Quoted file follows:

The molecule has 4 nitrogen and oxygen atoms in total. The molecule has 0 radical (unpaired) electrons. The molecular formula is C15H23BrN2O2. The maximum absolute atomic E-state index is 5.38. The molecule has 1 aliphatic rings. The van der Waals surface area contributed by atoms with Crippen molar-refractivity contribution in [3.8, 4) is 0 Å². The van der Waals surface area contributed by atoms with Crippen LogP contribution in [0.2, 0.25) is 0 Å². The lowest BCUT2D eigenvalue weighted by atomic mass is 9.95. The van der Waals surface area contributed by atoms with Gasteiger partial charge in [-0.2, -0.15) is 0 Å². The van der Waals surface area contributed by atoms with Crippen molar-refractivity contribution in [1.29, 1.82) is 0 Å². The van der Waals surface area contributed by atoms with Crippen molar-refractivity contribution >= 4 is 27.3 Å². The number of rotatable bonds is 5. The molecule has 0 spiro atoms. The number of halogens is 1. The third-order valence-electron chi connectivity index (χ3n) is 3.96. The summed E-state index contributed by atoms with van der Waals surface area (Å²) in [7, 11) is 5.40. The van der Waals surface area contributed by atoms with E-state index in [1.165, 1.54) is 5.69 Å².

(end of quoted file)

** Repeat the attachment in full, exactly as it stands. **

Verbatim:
The molecule has 4 nitrogen and oxygen atoms in total. The molecule has 0 radical (unpaired) electrons. The molecular formula is C15H23BrN2O2. The maximum absolute atomic E-state index is 5.38. The molecule has 1 aliphatic rings. The van der Waals surface area contributed by atoms with Crippen molar-refractivity contribution in [3.8, 4) is 0 Å². The van der Waals surface area contributed by atoms with Crippen LogP contribution in [0.2, 0.25) is 0 Å². The lowest BCUT2D eigenvalue weighted by atomic mass is 9.95. The van der Waals surface area contributed by atoms with Gasteiger partial charge in [-0.2, -0.15) is 0 Å². The van der Waals surface area contributed by atoms with Crippen molar-refractivity contribution in [1.29, 1.82) is 0 Å². The van der Waals surface area contributed by atoms with Crippen molar-refractivity contribution >= 4 is 27.3 Å². The number of rotatable bonds is 5. The molecule has 0 spiro atoms. The number of halogens is 1. The third-order valence-electron chi connectivity index (χ3n) is 3.96. The summed E-state index contributed by atoms with van der Waals surface area (Å²) in [7, 11) is 5.40. The van der Waals surface area contributed by atoms with E-state index in [1.165, 1.54) is 5.69 Å².